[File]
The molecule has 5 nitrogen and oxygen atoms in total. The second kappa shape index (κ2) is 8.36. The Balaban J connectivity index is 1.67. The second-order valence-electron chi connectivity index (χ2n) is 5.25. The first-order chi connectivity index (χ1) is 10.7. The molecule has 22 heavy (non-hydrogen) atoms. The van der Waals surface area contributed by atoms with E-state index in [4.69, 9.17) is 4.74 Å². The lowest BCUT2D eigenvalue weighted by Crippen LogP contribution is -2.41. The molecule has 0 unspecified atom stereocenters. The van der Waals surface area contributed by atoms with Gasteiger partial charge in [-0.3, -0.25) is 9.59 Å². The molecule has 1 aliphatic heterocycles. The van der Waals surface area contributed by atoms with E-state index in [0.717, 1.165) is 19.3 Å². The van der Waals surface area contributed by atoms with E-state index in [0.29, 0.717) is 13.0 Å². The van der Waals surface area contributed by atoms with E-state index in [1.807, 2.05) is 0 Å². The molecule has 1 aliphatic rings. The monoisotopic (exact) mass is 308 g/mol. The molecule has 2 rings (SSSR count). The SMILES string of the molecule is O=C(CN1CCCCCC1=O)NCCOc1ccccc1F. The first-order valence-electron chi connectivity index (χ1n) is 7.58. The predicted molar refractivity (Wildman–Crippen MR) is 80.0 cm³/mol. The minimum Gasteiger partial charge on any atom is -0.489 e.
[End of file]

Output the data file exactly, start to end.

The molecule has 5 nitrogen and oxygen atoms in total. The second kappa shape index (κ2) is 8.36. The Balaban J connectivity index is 1.67. The second-order valence-electron chi connectivity index (χ2n) is 5.25. The first-order chi connectivity index (χ1) is 10.7. The molecule has 22 heavy (non-hydrogen) atoms. The van der Waals surface area contributed by atoms with E-state index in [4.69, 9.17) is 4.74 Å². The lowest BCUT2D eigenvalue weighted by Crippen LogP contribution is -2.41. The molecule has 0 unspecified atom stereocenters. The van der Waals surface area contributed by atoms with Gasteiger partial charge in [-0.3, -0.25) is 9.59 Å². The molecule has 1 aliphatic heterocycles. The van der Waals surface area contributed by atoms with E-state index in [0.717, 1.165) is 19.3 Å². The van der Waals surface area contributed by atoms with E-state index in [0.29, 0.717) is 13.0 Å². The van der Waals surface area contributed by atoms with E-state index in [1.807, 2.05) is 0 Å². The molecule has 1 aliphatic rings. The monoisotopic (exact) mass is 308 g/mol. The molecule has 2 rings (SSSR count). The SMILES string of the molecule is O=C(CN1CCCCCC1=O)NCCOc1ccccc1F. The first-order valence-electron chi connectivity index (χ1n) is 7.58. The predicted molar refractivity (Wildman–Crippen MR) is 80.0 cm³/mol. The minimum Gasteiger partial charge on any atom is -0.489 e.